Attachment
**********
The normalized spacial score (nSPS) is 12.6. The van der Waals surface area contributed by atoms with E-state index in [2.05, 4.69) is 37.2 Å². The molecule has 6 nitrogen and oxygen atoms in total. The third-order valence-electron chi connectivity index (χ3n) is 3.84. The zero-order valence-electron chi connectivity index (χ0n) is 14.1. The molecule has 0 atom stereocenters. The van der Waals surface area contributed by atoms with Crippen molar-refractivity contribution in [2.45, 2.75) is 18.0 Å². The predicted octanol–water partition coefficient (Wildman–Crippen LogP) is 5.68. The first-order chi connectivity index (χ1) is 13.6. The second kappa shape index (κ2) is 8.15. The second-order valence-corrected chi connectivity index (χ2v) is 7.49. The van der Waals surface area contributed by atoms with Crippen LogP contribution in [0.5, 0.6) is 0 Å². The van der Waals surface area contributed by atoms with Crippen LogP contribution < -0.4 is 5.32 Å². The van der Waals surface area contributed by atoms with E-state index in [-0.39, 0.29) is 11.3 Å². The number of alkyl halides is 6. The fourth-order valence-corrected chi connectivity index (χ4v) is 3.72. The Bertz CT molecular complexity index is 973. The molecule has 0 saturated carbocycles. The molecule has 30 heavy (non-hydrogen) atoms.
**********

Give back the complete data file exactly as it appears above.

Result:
The normalized spacial score (nSPS) is 12.6. The van der Waals surface area contributed by atoms with E-state index in [2.05, 4.69) is 37.2 Å². The molecule has 6 nitrogen and oxygen atoms in total. The third-order valence-electron chi connectivity index (χ3n) is 3.84. The zero-order valence-electron chi connectivity index (χ0n) is 14.1. The molecule has 0 atom stereocenters. The van der Waals surface area contributed by atoms with Crippen molar-refractivity contribution in [2.45, 2.75) is 18.0 Å². The predicted octanol–water partition coefficient (Wildman–Crippen LogP) is 5.68. The first-order chi connectivity index (χ1) is 13.6. The second kappa shape index (κ2) is 8.15. The second-order valence-corrected chi connectivity index (χ2v) is 7.49. The van der Waals surface area contributed by atoms with Crippen LogP contribution in [0.5, 0.6) is 0 Å². The van der Waals surface area contributed by atoms with Crippen LogP contribution < -0.4 is 5.32 Å². The van der Waals surface area contributed by atoms with E-state index in [-0.39, 0.29) is 11.3 Å². The number of alkyl halides is 6. The fourth-order valence-corrected chi connectivity index (χ4v) is 3.72. The Bertz CT molecular complexity index is 973. The molecule has 0 saturated carbocycles. The molecule has 30 heavy (non-hydrogen) atoms.